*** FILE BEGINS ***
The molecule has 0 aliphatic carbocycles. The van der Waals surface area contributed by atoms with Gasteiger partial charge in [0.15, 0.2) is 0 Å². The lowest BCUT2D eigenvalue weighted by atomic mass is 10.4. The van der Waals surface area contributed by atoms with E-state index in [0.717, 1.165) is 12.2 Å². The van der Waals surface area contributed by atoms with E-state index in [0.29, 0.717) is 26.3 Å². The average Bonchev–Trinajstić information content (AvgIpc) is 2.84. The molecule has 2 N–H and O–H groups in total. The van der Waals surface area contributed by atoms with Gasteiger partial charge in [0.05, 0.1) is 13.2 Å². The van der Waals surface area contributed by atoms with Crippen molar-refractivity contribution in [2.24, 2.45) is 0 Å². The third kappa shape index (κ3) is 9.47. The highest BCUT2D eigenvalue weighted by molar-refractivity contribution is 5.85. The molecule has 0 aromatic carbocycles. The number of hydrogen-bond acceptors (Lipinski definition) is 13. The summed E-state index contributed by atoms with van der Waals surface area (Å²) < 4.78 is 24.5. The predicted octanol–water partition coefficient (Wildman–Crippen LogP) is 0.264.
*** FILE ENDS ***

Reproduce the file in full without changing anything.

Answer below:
The molecule has 0 aliphatic carbocycles. The van der Waals surface area contributed by atoms with Gasteiger partial charge in [0.15, 0.2) is 0 Å². The lowest BCUT2D eigenvalue weighted by atomic mass is 10.4. The van der Waals surface area contributed by atoms with E-state index in [0.717, 1.165) is 12.2 Å². The van der Waals surface area contributed by atoms with E-state index in [0.29, 0.717) is 26.3 Å². The average Bonchev–Trinajstić information content (AvgIpc) is 2.84. The molecule has 2 N–H and O–H groups in total. The van der Waals surface area contributed by atoms with Gasteiger partial charge in [0.05, 0.1) is 13.2 Å². The van der Waals surface area contributed by atoms with Crippen molar-refractivity contribution in [2.24, 2.45) is 0 Å². The third kappa shape index (κ3) is 9.47. The highest BCUT2D eigenvalue weighted by molar-refractivity contribution is 5.85. The molecule has 0 aromatic carbocycles. The number of hydrogen-bond acceptors (Lipinski definition) is 13. The summed E-state index contributed by atoms with van der Waals surface area (Å²) < 4.78 is 24.5. The predicted octanol–water partition coefficient (Wildman–Crippen LogP) is 0.264.